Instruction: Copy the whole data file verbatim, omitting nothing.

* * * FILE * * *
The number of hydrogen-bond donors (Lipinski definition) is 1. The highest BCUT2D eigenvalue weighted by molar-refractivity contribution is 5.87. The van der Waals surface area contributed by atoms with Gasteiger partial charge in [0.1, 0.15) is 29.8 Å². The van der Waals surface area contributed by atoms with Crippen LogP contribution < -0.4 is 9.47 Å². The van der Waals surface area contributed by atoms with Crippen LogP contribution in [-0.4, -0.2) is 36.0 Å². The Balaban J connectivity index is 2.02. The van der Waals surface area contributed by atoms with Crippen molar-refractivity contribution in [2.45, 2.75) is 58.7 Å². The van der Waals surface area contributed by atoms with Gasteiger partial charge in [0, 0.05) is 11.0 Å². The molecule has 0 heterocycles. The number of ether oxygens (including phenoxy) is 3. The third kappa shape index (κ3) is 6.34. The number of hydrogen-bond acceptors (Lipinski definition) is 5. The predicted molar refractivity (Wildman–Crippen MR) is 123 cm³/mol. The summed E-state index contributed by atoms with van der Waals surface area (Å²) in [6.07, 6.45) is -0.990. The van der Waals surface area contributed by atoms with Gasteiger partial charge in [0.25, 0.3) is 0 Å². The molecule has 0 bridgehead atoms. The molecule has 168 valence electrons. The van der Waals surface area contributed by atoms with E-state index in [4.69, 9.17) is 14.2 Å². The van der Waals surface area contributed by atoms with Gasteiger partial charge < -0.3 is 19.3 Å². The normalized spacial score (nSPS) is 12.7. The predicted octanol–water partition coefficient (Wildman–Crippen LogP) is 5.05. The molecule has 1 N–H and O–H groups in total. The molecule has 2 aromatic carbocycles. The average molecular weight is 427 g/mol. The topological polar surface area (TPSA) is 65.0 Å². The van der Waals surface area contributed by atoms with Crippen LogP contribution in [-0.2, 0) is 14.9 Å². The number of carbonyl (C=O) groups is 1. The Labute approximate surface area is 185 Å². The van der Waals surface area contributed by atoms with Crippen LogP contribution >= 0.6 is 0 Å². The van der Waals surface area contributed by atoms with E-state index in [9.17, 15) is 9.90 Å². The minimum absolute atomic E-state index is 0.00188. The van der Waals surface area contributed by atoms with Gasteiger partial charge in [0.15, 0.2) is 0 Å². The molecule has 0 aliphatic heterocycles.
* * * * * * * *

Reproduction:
The number of hydrogen-bond donors (Lipinski definition) is 1. The highest BCUT2D eigenvalue weighted by molar-refractivity contribution is 5.87. The van der Waals surface area contributed by atoms with Gasteiger partial charge in [0.1, 0.15) is 29.8 Å². The van der Waals surface area contributed by atoms with Crippen LogP contribution < -0.4 is 9.47 Å². The van der Waals surface area contributed by atoms with Crippen LogP contribution in [-0.4, -0.2) is 36.0 Å². The Balaban J connectivity index is 2.02. The van der Waals surface area contributed by atoms with Crippen molar-refractivity contribution in [2.45, 2.75) is 58.7 Å². The van der Waals surface area contributed by atoms with Gasteiger partial charge in [0, 0.05) is 11.0 Å². The molecule has 0 heterocycles. The number of ether oxygens (including phenoxy) is 3. The third kappa shape index (κ3) is 6.34. The number of hydrogen-bond acceptors (Lipinski definition) is 5. The predicted molar refractivity (Wildman–Crippen MR) is 123 cm³/mol. The summed E-state index contributed by atoms with van der Waals surface area (Å²) in [6.07, 6.45) is -0.990. The van der Waals surface area contributed by atoms with Gasteiger partial charge in [0.25, 0.3) is 0 Å². The molecule has 0 bridgehead atoms. The molecule has 168 valence electrons. The van der Waals surface area contributed by atoms with E-state index in [4.69, 9.17) is 14.2 Å². The van der Waals surface area contributed by atoms with Gasteiger partial charge < -0.3 is 19.3 Å². The normalized spacial score (nSPS) is 12.7. The predicted octanol–water partition coefficient (Wildman–Crippen LogP) is 5.05. The molecule has 1 N–H and O–H groups in total. The molecule has 2 aromatic carbocycles. The average molecular weight is 427 g/mol. The topological polar surface area (TPSA) is 65.0 Å². The van der Waals surface area contributed by atoms with Crippen LogP contribution in [-0.2, 0) is 14.9 Å². The number of carbonyl (C=O) groups is 1. The Labute approximate surface area is 185 Å². The van der Waals surface area contributed by atoms with Crippen LogP contribution >= 0.6 is 0 Å². The van der Waals surface area contributed by atoms with E-state index in [9.17, 15) is 9.90 Å². The minimum absolute atomic E-state index is 0.00188. The van der Waals surface area contributed by atoms with Gasteiger partial charge in [0.15, 0.2) is 0 Å². The molecule has 0 aliphatic heterocycles.